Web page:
Maria Celina first became interested in the matter in 1997, when she participated in a seminar on the threat to the quilombos as a result of the construction of dams in the Vale da Ribeira region. She contacted the communities and decided to study them for her doctorate thesis at Unicamp. Coincidentally, two years later, she started working at the Instituto de Terras de São Paulo, where she was put in charge of preparing the technical-scientific reports for the purpose of recognition and property deeds of the land.

MIGUEL BOYAYANShe focused on the communities of Galvão and São Pedro and came across the fascinating story of Bernardo Furkin, who, around 1830, set up the quilombo, with a group of fugitive slaves, close to the Bocó River. Little by little, Furkin was able to build up an efficient information network with his neighbors, which allowed for the defense of the community and for the arrival of new fugitives. At the same time, the inhabitants inter-married to form alliances.

Education specialist Ana Luiza de Souza, a native of the State of Minas Gerais, focused her master’s thesis on the History, education and daily life at the Mumbuca quilombo in the State of Minas Gerais. When she moved to the region of the Jequitinonha Valley, she began to show interest in the quilombolas of that region, when she became acquainted with those communities. She revealed an interesting aspect of Mumbuca: the founder, José Cláudio de Souza, had established a tradition that all the community members had to get an education. Souza had had some schooling and, after quitting his work in the gold mines, where he had allegedly earned a small fortune, he bought a relatively isolated area which became a quilombo. This happened in 1862. This unusual characteristic brought about the attention of the researcher, who recreated the community’s history, with special emphasis on education.

The area of the former quilombo is currently being disputed by a farmer who is using the property deed of the former ex-slave to claim his right to the adverse possession of that land. Ana Luiza says that Mumbuca went through a long era of prosperity, due to the coffee plantations there. This era lasted until the 60’s. The inhabitants of Mumbuca were respected in the neighboring towns as “educated, hard-working negroes.” The decline of the community began when the coffee exports protection policy established that all the former plantations be destroyed. The quilombolas then decided to plant manioc root, whose harvest yields are much smaller. Nowadays, while the quilombolas wait for a court decision on the ownership of the lands, they and a group of educators, including Ana Luiza, are battling to revive their traditions, such as the Festa do Rosário feast.

The relationship of the quilombos from the Vale do Ribeira region with social activists was also the subject of a master’s thesis written by sociologist Leandro Rosa from Unesp state university. Rosa, who is the cultural adviser for Genders and Ethnic Groups at the State Cultural Secretariat, focused on the changes undergone by the quilombolas as a result of the 1988 Constitution. He states that political awareness is increasing in the quilombos of the State of São Paulo and in those of other states. This political awareness is being exploited and increased by the actions of the Pastoral da Terra and other social activist entities, such as the communities impacted or threatened by the construction of dams; these communities are beginning to incorporate the lands protected by the Constitution to reinforce their discourse. “Therefore, we need to de-mystify certain issues. First of all, we need to define whether the quilombolas are politically aware as a rule or not.”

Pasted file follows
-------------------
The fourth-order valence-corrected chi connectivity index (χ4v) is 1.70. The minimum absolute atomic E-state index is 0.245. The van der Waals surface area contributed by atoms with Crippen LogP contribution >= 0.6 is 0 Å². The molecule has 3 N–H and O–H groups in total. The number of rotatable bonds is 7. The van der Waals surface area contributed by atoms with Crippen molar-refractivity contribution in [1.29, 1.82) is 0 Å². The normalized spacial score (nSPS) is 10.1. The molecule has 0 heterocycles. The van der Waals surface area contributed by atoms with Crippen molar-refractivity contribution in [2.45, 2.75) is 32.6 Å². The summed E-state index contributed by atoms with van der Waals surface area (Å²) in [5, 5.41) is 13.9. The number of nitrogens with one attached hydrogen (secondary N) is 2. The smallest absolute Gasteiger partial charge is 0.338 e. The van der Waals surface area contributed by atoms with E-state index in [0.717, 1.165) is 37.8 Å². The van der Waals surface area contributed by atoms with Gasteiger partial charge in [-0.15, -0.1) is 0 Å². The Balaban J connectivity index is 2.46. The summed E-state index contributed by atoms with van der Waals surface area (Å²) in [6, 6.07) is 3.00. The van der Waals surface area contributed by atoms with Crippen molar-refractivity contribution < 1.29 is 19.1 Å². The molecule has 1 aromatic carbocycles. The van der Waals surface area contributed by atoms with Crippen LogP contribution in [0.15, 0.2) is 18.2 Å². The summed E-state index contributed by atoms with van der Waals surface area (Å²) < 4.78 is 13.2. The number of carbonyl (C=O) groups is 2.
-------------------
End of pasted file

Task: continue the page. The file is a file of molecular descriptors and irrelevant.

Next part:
He believes that this “awareness” has always existed in these communities. “What is new are the new elements added to the struggle; as this is a serious land ownership issue, all aspects are becoming more visible.” In his paper, the researcher states that a quilombola community is, first and foremost, a social activist movement. “It is a historical movement and therefore the resistance mobilization is political and inherent to it. Of course the actions in the communities and in their surroundings have always been ignored by ‘official history,’ with the exception of situations of conflict and war (as exemplified by Palmares).” Therefore, nowadays, these actions are better qualified because there are more elements – the protection of the law and other issues such as the environment, quilombola women, agricultural reform issues, ethnic issues, etc.

Carmem Lúcia Rodrigues, a professor at the Forest Sciences Department at the University of São Paulo/Esalq, believes that there is no detailed prejudice that justifies the needs of specific communities, which is the general rule in the case of negro culture in Brazil. “In the case of the quilombolas, strangely enough, their communities have become a tourist attraction – as exemplified by the Mandira community near Cananéia.”

Prof. Rodrigues’s doctorate thesis was on “Limites do consenso: territórios polissêmicos na Mata Atlântica e a gestão ambiental participativa.” In her thesis she suggests that two different communities be observed in relation to their integration and development, namely the Mandira community in Cananéia – which has the support of a number of government projects and NGOs and has created a successful oyster farm – and the community of Cambury, located in the Serra do Mar forest preserve, in the Núcleo Picinguaba, in Ubatuba. She states that the latter community has had very little support from government officials, with the exception of basic sanitation equipment provided by the government.